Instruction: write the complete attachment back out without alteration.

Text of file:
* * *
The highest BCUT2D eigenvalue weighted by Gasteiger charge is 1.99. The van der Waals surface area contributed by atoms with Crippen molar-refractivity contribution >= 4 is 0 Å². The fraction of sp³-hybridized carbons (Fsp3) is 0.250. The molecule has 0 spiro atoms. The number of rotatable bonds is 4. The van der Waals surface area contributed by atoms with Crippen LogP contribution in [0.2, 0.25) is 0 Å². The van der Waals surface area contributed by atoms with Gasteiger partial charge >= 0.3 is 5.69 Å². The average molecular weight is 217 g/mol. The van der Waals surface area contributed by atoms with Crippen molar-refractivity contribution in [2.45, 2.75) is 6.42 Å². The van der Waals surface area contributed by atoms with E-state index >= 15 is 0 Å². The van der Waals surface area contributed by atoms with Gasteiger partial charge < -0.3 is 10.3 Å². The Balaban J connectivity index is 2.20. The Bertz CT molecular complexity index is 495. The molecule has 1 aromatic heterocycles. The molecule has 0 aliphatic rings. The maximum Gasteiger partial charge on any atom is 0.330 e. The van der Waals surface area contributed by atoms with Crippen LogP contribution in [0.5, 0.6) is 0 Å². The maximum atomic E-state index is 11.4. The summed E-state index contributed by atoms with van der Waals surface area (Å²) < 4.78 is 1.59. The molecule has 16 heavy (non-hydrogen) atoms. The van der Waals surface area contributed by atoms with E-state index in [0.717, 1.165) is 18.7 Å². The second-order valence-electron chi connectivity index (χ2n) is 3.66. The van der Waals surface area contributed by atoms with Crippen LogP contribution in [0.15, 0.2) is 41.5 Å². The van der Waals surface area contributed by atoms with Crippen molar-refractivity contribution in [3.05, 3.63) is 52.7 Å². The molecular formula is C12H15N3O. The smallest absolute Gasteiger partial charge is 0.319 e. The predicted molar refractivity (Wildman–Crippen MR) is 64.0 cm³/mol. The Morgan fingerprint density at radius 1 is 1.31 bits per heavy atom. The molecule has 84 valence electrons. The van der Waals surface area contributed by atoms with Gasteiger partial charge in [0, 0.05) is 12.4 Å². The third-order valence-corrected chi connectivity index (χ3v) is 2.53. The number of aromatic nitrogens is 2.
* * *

The highest BCUT2D eigenvalue weighted by Gasteiger charge is 1.99. The van der Waals surface area contributed by atoms with Crippen molar-refractivity contribution >= 4 is 0 Å². The fraction of sp³-hybridized carbons (Fsp3) is 0.250. The molecule has 0 spiro atoms. The number of rotatable bonds is 4. The van der Waals surface area contributed by atoms with Crippen LogP contribution in [0.2, 0.25) is 0 Å². The van der Waals surface area contributed by atoms with Gasteiger partial charge >= 0.3 is 5.69 Å². The average molecular weight is 217 g/mol. The van der Waals surface area contributed by atoms with Crippen molar-refractivity contribution in [2.45, 2.75) is 6.42 Å². The van der Waals surface area contributed by atoms with E-state index >= 15 is 0 Å². The van der Waals surface area contributed by atoms with Gasteiger partial charge < -0.3 is 10.3 Å². The Balaban J connectivity index is 2.20. The Bertz CT molecular complexity index is 495. The molecule has 1 aromatic heterocycles. The molecule has 0 aliphatic rings. The maximum Gasteiger partial charge on any atom is 0.330 e. The van der Waals surface area contributed by atoms with Crippen LogP contribution in [0.5, 0.6) is 0 Å². The maximum atomic E-state index is 11.4. The summed E-state index contributed by atoms with van der Waals surface area (Å²) < 4.78 is 1.59. The molecule has 16 heavy (non-hydrogen) atoms. The van der Waals surface area contributed by atoms with E-state index in [0.717, 1.165) is 18.7 Å². The second-order valence-electron chi connectivity index (χ2n) is 3.66. The van der Waals surface area contributed by atoms with Crippen LogP contribution in [0.15, 0.2) is 41.5 Å². The van der Waals surface area contributed by atoms with Crippen molar-refractivity contribution in [3.05, 3.63) is 52.7 Å². The molecular formula is C12H15N3O. The smallest absolute Gasteiger partial charge is 0.319 e. The predicted molar refractivity (Wildman–Crippen MR) is 64.0 cm³/mol. The Morgan fingerprint density at radius 1 is 1.31 bits per heavy atom. The molecule has 84 valence electrons. The van der Waals surface area contributed by atoms with Gasteiger partial charge in [0, 0.05) is 12.4 Å². The third-order valence-corrected chi connectivity index (χ3v) is 2.53. The number of aromatic nitrogens is 2.